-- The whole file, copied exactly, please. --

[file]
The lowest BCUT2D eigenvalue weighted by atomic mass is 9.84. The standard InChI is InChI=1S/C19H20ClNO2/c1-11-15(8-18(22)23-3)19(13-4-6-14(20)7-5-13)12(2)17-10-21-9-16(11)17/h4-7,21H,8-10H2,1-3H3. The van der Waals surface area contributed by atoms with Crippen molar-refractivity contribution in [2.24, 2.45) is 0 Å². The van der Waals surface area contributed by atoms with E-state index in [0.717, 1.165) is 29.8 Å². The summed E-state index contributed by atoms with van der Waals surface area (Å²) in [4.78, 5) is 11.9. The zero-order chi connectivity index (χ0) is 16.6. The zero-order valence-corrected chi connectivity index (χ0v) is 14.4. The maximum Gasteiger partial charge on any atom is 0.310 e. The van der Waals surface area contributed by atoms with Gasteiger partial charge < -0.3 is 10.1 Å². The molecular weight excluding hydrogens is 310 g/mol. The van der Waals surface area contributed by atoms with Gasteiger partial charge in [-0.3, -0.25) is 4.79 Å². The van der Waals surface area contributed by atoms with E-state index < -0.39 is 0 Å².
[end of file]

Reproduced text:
The lowest BCUT2D eigenvalue weighted by atomic mass is 9.84. The standard InChI is InChI=1S/C19H20ClNO2/c1-11-15(8-18(22)23-3)19(13-4-6-14(20)7-5-13)12(2)17-10-21-9-16(11)17/h4-7,21H,8-10H2,1-3H3. The van der Waals surface area contributed by atoms with Crippen molar-refractivity contribution in [2.24, 2.45) is 0 Å². The van der Waals surface area contributed by atoms with E-state index in [0.717, 1.165) is 29.8 Å². The summed E-state index contributed by atoms with van der Waals surface area (Å²) in [4.78, 5) is 11.9. The zero-order chi connectivity index (χ0) is 16.6. The zero-order valence-corrected chi connectivity index (χ0v) is 14.4. The maximum Gasteiger partial charge on any atom is 0.310 e. The van der Waals surface area contributed by atoms with Gasteiger partial charge < -0.3 is 10.1 Å². The molecular weight excluding hydrogens is 310 g/mol. The van der Waals surface area contributed by atoms with Gasteiger partial charge in [-0.3, -0.25) is 4.79 Å². The van der Waals surface area contributed by atoms with E-state index < -0.39 is 0 Å².